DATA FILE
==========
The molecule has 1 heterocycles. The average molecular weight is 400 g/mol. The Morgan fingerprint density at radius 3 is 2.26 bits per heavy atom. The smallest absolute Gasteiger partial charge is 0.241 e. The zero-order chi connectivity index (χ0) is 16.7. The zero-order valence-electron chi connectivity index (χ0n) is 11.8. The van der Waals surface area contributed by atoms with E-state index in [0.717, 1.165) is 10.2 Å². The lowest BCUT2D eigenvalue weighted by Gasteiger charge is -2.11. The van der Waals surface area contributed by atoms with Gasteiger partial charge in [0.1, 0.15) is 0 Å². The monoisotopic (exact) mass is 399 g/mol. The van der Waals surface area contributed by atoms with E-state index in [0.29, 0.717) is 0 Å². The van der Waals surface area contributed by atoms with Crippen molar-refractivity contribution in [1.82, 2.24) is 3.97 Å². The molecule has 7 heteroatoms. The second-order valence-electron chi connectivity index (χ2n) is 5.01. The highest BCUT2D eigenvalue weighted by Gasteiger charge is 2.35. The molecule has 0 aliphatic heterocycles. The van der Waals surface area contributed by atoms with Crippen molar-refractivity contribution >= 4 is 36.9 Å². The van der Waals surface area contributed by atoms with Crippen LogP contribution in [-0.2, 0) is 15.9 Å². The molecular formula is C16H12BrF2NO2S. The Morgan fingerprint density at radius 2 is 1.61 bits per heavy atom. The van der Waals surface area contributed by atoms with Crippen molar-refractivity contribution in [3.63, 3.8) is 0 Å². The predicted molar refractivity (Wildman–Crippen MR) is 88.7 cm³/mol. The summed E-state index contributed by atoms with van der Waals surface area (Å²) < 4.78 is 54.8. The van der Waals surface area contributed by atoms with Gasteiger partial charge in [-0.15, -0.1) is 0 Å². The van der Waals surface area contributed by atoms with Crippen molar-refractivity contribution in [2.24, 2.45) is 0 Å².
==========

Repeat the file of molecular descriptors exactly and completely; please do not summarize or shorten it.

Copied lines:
The molecule has 1 heterocycles. The average molecular weight is 400 g/mol. The Morgan fingerprint density at radius 3 is 2.26 bits per heavy atom. The smallest absolute Gasteiger partial charge is 0.241 e. The zero-order chi connectivity index (χ0) is 16.7. The zero-order valence-electron chi connectivity index (χ0n) is 11.8. The van der Waals surface area contributed by atoms with E-state index in [0.717, 1.165) is 10.2 Å². The lowest BCUT2D eigenvalue weighted by Gasteiger charge is -2.11. The van der Waals surface area contributed by atoms with Gasteiger partial charge in [0.1, 0.15) is 0 Å². The monoisotopic (exact) mass is 399 g/mol. The van der Waals surface area contributed by atoms with E-state index in [0.29, 0.717) is 0 Å². The van der Waals surface area contributed by atoms with Crippen molar-refractivity contribution in [1.82, 2.24) is 3.97 Å². The molecule has 7 heteroatoms. The second-order valence-electron chi connectivity index (χ2n) is 5.01. The highest BCUT2D eigenvalue weighted by Gasteiger charge is 2.35. The molecule has 0 aliphatic heterocycles. The van der Waals surface area contributed by atoms with Crippen molar-refractivity contribution >= 4 is 36.9 Å². The van der Waals surface area contributed by atoms with Crippen LogP contribution in [-0.2, 0) is 15.9 Å². The molecular formula is C16H12BrF2NO2S. The Morgan fingerprint density at radius 2 is 1.61 bits per heavy atom. The van der Waals surface area contributed by atoms with Crippen molar-refractivity contribution in [3.63, 3.8) is 0 Å². The predicted molar refractivity (Wildman–Crippen MR) is 88.7 cm³/mol. The summed E-state index contributed by atoms with van der Waals surface area (Å²) < 4.78 is 54.8. The van der Waals surface area contributed by atoms with Gasteiger partial charge in [-0.15, -0.1) is 0 Å². The van der Waals surface area contributed by atoms with Crippen molar-refractivity contribution in [2.24, 2.45) is 0 Å².